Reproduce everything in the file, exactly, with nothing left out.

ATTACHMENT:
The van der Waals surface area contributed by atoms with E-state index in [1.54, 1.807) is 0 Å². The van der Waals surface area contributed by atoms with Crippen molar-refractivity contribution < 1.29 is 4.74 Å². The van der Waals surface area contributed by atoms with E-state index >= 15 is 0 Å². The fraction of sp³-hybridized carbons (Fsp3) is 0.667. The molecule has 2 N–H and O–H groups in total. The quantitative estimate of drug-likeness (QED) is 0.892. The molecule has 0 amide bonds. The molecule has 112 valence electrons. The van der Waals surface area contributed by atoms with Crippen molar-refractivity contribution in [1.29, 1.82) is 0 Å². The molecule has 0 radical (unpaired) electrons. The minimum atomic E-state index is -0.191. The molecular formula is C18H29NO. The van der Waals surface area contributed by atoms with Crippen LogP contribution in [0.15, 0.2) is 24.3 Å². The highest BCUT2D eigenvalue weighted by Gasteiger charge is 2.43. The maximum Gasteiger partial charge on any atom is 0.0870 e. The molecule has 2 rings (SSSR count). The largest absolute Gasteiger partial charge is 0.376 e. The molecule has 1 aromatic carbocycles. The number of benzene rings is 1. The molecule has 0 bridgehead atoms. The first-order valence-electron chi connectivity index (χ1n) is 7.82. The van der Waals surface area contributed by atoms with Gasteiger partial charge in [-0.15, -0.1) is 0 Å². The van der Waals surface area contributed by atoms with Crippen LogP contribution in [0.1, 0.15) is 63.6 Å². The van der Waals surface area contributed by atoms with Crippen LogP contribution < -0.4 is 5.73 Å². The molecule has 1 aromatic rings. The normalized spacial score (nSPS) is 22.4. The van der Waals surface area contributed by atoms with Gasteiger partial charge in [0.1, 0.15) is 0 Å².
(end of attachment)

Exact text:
The van der Waals surface area contributed by atoms with E-state index in [1.54, 1.807) is 0 Å². The van der Waals surface area contributed by atoms with Crippen molar-refractivity contribution < 1.29 is 4.74 Å². The van der Waals surface area contributed by atoms with E-state index >= 15 is 0 Å². The fraction of sp³-hybridized carbons (Fsp3) is 0.667. The molecule has 2 N–H and O–H groups in total. The quantitative estimate of drug-likeness (QED) is 0.892. The molecule has 0 amide bonds. The molecule has 112 valence electrons. The van der Waals surface area contributed by atoms with Crippen molar-refractivity contribution in [1.29, 1.82) is 0 Å². The molecule has 0 radical (unpaired) electrons. The minimum atomic E-state index is -0.191. The molecular formula is C18H29NO. The van der Waals surface area contributed by atoms with Crippen LogP contribution in [0.15, 0.2) is 24.3 Å². The highest BCUT2D eigenvalue weighted by Gasteiger charge is 2.43. The maximum Gasteiger partial charge on any atom is 0.0870 e. The molecule has 2 rings (SSSR count). The largest absolute Gasteiger partial charge is 0.376 e. The molecule has 1 aromatic carbocycles. The number of benzene rings is 1. The molecule has 0 bridgehead atoms. The first-order valence-electron chi connectivity index (χ1n) is 7.82. The van der Waals surface area contributed by atoms with Gasteiger partial charge in [-0.15, -0.1) is 0 Å². The van der Waals surface area contributed by atoms with Crippen LogP contribution in [0.1, 0.15) is 63.6 Å². The van der Waals surface area contributed by atoms with Crippen LogP contribution < -0.4 is 5.73 Å². The molecule has 1 aromatic rings. The normalized spacial score (nSPS) is 22.4. The van der Waals surface area contributed by atoms with Gasteiger partial charge in [0.1, 0.15) is 0 Å².